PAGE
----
Because it is relatively rare, caregiver-fabricated illness in a child is often unrecognized by health professionals, said Dr. Harriet MacMillan, who co-authored a report on the subject for the AAP, which appears in Monday's issue of the journal Pediatrics.
"In the child, it's a form of maltreatment; in the person who is committing it, it is considered a psychiatric disorder," said MacMillan, a pediatrician and child psychiatrist at McMaster University's Children's Hospital.
"One example would be where a parent is reporting that the child has certain symptoms that the child doesn't have," she said from Hamilton.
"The parent will say, 'My child has terrible abdominal pain.' So it begins with a set of X-rays, then other (diagnostic) procedures or potentially even exploratory surgery."
MacMillan and other members of the AAP's Committee on Child Abuse and Neglect said caregiver-fabricated illness in a child has been known since the 1980s as Munchausen syndrome by proxy. The latest volume of the Diagnostic and Statistical Manual of mental disorders, the bible of psychiatric diagnoses, calls it "factitious disorder imposed on another."
The syndrome name derives from Baron von Munchausen, an 18th-century German aristocrat who purportedly told many fantastic stories about himself. In the early 1950s, people who fabricated disease symptoms that led to self-harm were described as having Munchausen's syndrome.
Inventing symptoms in others came to be known as Munchausen's by proxy.
"It's been referred to with different names and our committee felt it was important to refer to it as caregiver-fabricated illness in a child because it really puts the emphasis on the child, as with other types of maltreatment," MacMillan said.
Caregiver-contrived illness is relatively rare — it's estimated to occur in 0.5 to two per 100,000 children — but its effects can be severe.
An estimated six to nine per cent of children exposed to this form of abuse end up dying as a result, and about the same proportion are left with long-term disability or permanent injury.
"When health-care providers are seeing children with illnesses that are not explained and result in multiple medical procedures, they need to be alert to this possibility," said MacMillan, cautioning that there is no typical presentation.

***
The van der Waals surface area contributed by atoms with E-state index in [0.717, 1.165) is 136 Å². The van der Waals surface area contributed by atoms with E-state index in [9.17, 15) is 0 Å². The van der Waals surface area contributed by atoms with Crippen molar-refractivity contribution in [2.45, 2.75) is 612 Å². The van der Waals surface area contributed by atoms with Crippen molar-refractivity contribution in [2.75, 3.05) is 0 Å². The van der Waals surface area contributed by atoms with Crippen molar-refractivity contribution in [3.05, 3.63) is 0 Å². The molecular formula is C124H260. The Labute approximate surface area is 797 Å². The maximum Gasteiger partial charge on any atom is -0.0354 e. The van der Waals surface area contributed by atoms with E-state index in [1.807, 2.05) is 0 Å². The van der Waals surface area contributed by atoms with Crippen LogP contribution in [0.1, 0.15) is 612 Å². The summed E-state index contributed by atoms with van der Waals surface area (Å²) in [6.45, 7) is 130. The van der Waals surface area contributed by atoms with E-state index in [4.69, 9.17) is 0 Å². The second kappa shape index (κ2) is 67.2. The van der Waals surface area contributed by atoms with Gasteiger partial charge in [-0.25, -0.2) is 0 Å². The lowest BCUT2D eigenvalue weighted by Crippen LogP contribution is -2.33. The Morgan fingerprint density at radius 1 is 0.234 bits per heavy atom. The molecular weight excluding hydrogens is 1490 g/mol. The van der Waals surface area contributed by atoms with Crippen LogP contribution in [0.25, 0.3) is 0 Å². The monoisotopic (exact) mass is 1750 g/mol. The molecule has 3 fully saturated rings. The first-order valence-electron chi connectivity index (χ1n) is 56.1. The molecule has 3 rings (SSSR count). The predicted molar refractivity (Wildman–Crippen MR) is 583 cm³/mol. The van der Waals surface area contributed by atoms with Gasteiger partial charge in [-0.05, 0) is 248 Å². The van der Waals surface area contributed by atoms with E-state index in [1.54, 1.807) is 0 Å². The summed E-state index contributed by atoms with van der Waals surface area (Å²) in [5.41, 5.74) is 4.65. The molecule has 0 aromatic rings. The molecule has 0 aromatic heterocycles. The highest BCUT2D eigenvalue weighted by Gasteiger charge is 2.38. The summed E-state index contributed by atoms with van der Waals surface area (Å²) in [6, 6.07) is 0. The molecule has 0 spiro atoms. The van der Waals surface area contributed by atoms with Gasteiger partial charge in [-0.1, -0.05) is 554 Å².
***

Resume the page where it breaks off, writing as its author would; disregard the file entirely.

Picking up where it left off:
A child might show up with anything from bleeding or seizures to a urinary tract infection or attention deficit hyperactivity disorder, the authors say.
MacMillan, who is part of a health-care team dealing with family violence and interventions aimed at preventing child abuse or neglect, said made-up symptoms can be physical or psychological.
Over the years, she's seen cases of psychiatric symptoms being fabricated by a parent, "anything from 'My child is behaving in a way that makes me question autism' to 'My child keeps trying to hurt herself.'"
Children can end up being prescribed unnecessary drugs — antidepressants, even antipsychotics — as a result, she said.
Dr. Marc Feldman, a psychiatrist at the University of Alabama and an internationally recognized expert in Munchausen's and other forms of medical deception, said parents behind this kind of abuse are typically seeking emotional gratification, but at the cost of the child's well-being.
"And usually that comes in the form of seeking attention and sympathy," he said from Tuscaloosa, Ala. "So they present themselves as the caregivers of terribly ill children, whose illnesses are defying diagnosis. And predictably, they get a lot of care and concern from immediate family as well as the community."
Feldman, author of "Playing Sick," said many of these parents are dissatisfied with how their own lives have turned out and feel out of control. Successfully manipulating the beliefs of "high-status professionals like doctors allows them to feel once again in control."
One of the most common means of "proving" their assertions to health providers is to cause their child to stop breathing.
"I actually have videotapes of several perpetrators, male and female, suffocating the child when they think they're not being observed," he said.
"In one case, the father literally positions his entire body over the infant's head with the infant's face pressed into the mattress and he stays in that position for 70 seconds, and then gets up when a nurse enters the room and the child is unconscious but alive."
While babies and toddlers are often the victims, older children and even caregiver-dependent disabled adults can also be the subjects of sham symptoms, Feldman said.
One paper in the medical literature suggests older siblings may also have been previous targets, and in about 25 per cent of cases, those children died as a result.
"It may be more lethal than just about any other form of abuse," said Feldman, noting that children can become Munchausen's patients themselves as adults or end up avoiding medically necessary treatment due to post-traumatic stress disorder.
"They want nothing to do with anything that reminds them about the victimization they experienced earlier in life."
MacMillan said doctors who are suspicious about the credibility of purported symptoms need to conduct a careful medical history and physical examination, and speak to health providers in other settings to see if they have previously seen the child for similar complaints.
"My aim is not, nor is it of the committee, to suggest that this is a really common problem. It's not at all," she said. "Nonetheless, as with any condition that is so associated with impairment for a child, we think it's important for health-care providers to know about it."